Shock hangers are typical F250 everyone uses, set up for 5.5" up and 8.5" down on a 14" Procomp shock. Ubolt plates: pass. is 9", driver is 10.25 w/ holes reamed slighly. Ubolts were from a kit for a Chevy D44, and housing needs to be ground at web for driver's side. Lower shock mount is a TTB mount cut in half, welded to Ubolt mount and braced (kinda hard to explain). Bumpstops are stock but spaced down using 2x4 box tubing.

Boxed the frame at the rear hangers using a cut down section of old frame fit in like [] on the pass side and ]] on the driver's side to leave access for fuel lines. Rear hangers are same as front and bolted to frame, shackle is stock Blazer but boxed.







Quote:
Originally Posted by project86
Thanks! There's a thread on it from last summer out there somewhere. It's a 78-79 F150 Supercab axle, uses 5 lug outers but with an F250 housing, so it's set up for 31.5" wide leaves. They're junkyard K5 rear leaves with a cut down second leaf added.
Overall, the swap was a little more expensive than I originally planned, but not too painful. The truck is more stable, keeps the tires on the ground and handles and rides better. Let me know if you want a detailed breakdown of what I used.


Quote:
Originally Posted by blair77
Thanks I can't view the link of pics. Try reposting thanks
 

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My dilemma is I was wondering if the coil sprung 44's have a narrower diff casting so you can place the left perch up next to it or if it doens't matter or what. I mean I just noticed that the leaf sprung 44's like I said have the left spring perch molded into the casting and the coil sprung 44's don't obviously. I mean I don't want to buy a useless axle.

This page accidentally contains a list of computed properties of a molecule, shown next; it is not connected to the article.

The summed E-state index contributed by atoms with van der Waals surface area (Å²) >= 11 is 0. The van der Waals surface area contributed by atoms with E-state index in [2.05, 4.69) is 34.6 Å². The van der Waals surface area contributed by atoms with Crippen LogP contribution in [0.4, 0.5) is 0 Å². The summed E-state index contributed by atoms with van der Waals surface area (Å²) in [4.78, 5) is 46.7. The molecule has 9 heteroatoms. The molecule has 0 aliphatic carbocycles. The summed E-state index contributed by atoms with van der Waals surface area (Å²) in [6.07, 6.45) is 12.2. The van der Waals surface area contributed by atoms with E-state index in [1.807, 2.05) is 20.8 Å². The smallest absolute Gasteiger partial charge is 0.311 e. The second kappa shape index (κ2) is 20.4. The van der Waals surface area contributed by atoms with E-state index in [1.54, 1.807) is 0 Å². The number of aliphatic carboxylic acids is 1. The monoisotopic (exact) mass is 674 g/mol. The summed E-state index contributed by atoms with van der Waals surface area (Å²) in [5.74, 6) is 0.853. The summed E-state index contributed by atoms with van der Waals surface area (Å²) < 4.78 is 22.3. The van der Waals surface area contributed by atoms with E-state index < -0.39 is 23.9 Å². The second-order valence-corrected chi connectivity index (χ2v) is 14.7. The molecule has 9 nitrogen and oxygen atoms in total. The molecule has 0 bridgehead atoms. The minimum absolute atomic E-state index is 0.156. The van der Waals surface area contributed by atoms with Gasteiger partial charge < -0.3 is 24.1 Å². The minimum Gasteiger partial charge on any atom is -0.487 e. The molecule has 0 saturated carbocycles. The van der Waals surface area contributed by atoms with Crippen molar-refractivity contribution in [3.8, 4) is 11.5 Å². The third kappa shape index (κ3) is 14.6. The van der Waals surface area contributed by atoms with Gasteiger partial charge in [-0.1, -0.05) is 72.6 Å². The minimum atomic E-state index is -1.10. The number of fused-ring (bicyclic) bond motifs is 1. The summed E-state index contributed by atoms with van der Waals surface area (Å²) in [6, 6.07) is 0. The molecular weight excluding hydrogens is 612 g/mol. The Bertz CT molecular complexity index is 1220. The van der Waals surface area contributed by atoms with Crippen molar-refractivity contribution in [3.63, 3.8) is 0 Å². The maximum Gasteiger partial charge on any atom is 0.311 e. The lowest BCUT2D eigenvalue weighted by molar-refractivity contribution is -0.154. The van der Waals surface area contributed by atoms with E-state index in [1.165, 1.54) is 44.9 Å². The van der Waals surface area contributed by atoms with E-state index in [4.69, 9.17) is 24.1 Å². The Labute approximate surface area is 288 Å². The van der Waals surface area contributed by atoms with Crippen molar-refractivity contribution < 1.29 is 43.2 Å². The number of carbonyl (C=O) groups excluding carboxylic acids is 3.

Actually I am no longer buying one I have to go look at a house 2 hours away from where I live now (where I am moving to). And I got a call on my C6 I am selling and the guy that called me gave me a a complete '77 F150 front axle and ,matching 9" if I get it outta his garage. So I guess my dilema is solved. I may just coil spring it. Might be easier in the long run but man I wnat the flex of a leaf sprung front end. that will be so much nicer. and less maintance in the future.

Anyway. Any other suggestions? I am just curious.

Hey red do you have any pics of your front axle?
You'd have to cut off the wedges and weld on your leaf perches. Make SURE it's 77 or older if you really want leaf. 78-79 cast outer coil setup should not be used for leaf.

I would not bother honestly. If you really think your leaf setup will outflex a good coil setup you got another thing coming. Don't want to start a debate here, but it's a wash at best, with my nod going to coil setup. Simplicity I don't think the leaf setup is, and with mega flex, just look at the issues Dogonmut had with his binding and destroying bushings after every few runs.

I wanted mine setup as leaf in the beginning, but am actually happy I went with coil.